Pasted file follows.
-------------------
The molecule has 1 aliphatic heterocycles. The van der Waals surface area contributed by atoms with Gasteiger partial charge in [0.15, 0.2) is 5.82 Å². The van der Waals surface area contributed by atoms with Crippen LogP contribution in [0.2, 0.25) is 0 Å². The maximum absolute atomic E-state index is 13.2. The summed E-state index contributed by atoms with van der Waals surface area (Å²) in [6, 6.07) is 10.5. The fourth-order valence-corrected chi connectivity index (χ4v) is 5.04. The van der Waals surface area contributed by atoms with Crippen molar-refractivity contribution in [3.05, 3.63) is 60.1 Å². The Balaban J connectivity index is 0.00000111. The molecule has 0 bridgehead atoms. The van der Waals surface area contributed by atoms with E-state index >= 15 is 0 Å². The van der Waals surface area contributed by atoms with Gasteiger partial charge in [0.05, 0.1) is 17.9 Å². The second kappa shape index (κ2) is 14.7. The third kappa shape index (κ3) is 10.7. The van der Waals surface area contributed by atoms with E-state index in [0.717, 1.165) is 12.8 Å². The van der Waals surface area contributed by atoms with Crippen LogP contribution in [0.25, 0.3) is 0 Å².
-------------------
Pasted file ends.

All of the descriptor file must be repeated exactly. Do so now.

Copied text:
The molecule has 1 aliphatic heterocycles. The van der Waals surface area contributed by atoms with Gasteiger partial charge in [0.15, 0.2) is 5.82 Å². The van der Waals surface area contributed by atoms with Crippen LogP contribution in [0.2, 0.25) is 0 Å². The maximum absolute atomic E-state index is 13.2. The summed E-state index contributed by atoms with van der Waals surface area (Å²) in [6, 6.07) is 10.5. The fourth-order valence-corrected chi connectivity index (χ4v) is 5.04. The van der Waals surface area contributed by atoms with Crippen molar-refractivity contribution in [3.05, 3.63) is 60.1 Å². The Balaban J connectivity index is 0.00000111. The molecule has 0 bridgehead atoms. The van der Waals surface area contributed by atoms with E-state index >= 15 is 0 Å². The van der Waals surface area contributed by atoms with Gasteiger partial charge in [0.05, 0.1) is 17.9 Å². The second kappa shape index (κ2) is 14.7. The third kappa shape index (κ3) is 10.7. The van der Waals surface area contributed by atoms with E-state index in [0.717, 1.165) is 12.8 Å². The van der Waals surface area contributed by atoms with Crippen LogP contribution in [0.25, 0.3) is 0 Å².